Nick Sanders packing for an adventure

When a Yamaha R1 is your choice of bike for circumnavigating the globe, you’ve got to learn to pack light.

Boundary pushing adventurer and all-round nice guy Nick Sanders is about to undertake a new trip – Machynlleth to Mongolia.

Although he’ll be afforded a little more space by riding a Yamaha Tracer700  this time around, Nick has still found himself contemplating what is really ‘essential’ for his latest escapade.

In the latest issue of Adventure Bike Rider, he explains the method behind his madness:

“They say simplicity is about subtracting the obvious and adding the meaningful, well, let’s examine this as I pack my bags for a new project. How I’m doing it and what I’m taking won’t achieve universal approbation because, one the whole, adventure bikers are made of a fastidious kind of compound I never was.

In my daily life and from early nihilistic teens, I wanted the absolute minimum, and that has been applied to my adventuring. To contrast to the idea ‘less is more’, which is of the spirit my packing exemplifies, my riding prompts the opposite.

From a packing perspective, my first thought was to take nothing. The view from the handlebars is to do more than is possible, but the view from the panniers is not the same. I thought that if I could ride half way around the world with a toothbrush, credit card and a bit of money (there is a myth that this is how I used to travel, but it was never true), at some point I could travel with zero anything. This is R1 impracticality. So I added a tank bag.

And in it I put a drone. The new Mavic Pro with foldaway arms is a masterful piece of kit. Immediately the packing is already not nothing! Ok, but to save space and instead of adding a wall charger for battery charging, I reverted to a car charger with a lead inputted into the female holder mounted onto the bike. This feeds all my battery operational requirements as I ride, so forfeiting any need to find electricity from a hotel at night. It may be disingenuous not to travel like the aircraft carrier Ark Royal, but there is a sense of not being imprisoned by luggage and a feeling of somehow being able to semi-live off grid.

what to pack for motorcycle adventure

Scarily, Nick doesn’t mention anything about spare clothes…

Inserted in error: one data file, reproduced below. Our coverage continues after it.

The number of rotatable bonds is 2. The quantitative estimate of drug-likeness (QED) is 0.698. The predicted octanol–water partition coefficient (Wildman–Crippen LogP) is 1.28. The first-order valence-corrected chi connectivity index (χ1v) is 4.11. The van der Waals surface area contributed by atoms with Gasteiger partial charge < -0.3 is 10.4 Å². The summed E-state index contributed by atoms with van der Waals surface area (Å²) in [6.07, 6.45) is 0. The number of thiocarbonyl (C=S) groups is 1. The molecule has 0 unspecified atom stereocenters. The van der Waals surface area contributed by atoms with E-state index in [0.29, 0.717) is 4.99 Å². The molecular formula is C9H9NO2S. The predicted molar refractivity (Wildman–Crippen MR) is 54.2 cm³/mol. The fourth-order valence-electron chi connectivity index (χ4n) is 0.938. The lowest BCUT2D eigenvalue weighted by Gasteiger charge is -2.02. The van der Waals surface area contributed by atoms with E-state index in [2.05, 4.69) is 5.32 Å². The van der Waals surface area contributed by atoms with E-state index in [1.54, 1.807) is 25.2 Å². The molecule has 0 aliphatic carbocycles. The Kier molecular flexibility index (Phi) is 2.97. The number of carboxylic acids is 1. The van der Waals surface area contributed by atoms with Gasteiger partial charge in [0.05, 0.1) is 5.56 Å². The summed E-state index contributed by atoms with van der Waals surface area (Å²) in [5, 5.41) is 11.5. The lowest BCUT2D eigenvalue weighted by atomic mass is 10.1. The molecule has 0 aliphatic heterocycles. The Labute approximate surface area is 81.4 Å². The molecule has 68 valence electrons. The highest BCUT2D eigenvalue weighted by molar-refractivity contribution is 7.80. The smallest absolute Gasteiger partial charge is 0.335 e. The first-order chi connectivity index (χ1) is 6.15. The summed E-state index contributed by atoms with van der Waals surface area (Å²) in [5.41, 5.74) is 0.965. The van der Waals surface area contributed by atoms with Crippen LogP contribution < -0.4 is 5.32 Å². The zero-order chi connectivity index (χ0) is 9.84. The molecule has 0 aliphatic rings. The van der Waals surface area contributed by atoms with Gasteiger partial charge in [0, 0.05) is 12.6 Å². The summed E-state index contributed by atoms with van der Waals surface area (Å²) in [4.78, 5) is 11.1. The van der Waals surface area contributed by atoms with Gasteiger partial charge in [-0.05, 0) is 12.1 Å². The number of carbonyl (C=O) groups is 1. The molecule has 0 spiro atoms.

My GH4X Lumix 35mm camera combines film and stills, works well for interviews and, when linked to simple Sennheiser radio mics, allows for super pieces to camera, and along with an Osmo 4k gimbol camera I’ve just acquired, everything will squeeze into the tank bag too. Yep, that’s blown it, definitely not nothing now. But it’s still only a tank bag, so it’s still not a lot.

You see, there’s an immense amount of gear out there so what to choose, and for my piece of mind if it’s in a tank bag it’s portable. Sadly some aspect of Parkinson’s Law states that for every micro bit of consumer electronics we acquire there resides a power adaptor twice the size, and collectively they all fight for space in the tail pack. Haply my Macbook Pro sits snugly in a shoulder bag resting on my back inside my jacket while passports, phone, cards and money stand ready for duty inside a breast pocket and I think that’s it. Oops, I forgot.

Tools. Well everyone knows if you ride a bike properly and buy from the right manufacturer you won’t need any. I do have a 32mm spanner for the rear wheel to adjust the chain. There’s a tool kit under the seat that Yamaha supply and along with the TKC 70s I have strapped to where the panniers should be (yes I’m going a long way) secreted in the tyre well is an Oxford chain and a puncture plug set. Tent, roll mat and sleeping bag. Anything else? No. Goodbye.”

Nick currently has a set of ContiTrailAttack 2 tyres fitted to the Tracer 700, and will switch them for the more off-road capable TKC 70 tyres strapped to the bike as the roads deteriorate eastwards.

We’ll be posting regular video updates from Mach to Mongolia via our ContiMoto UK Facebook page.

Check out the Continental adventure tyre range here.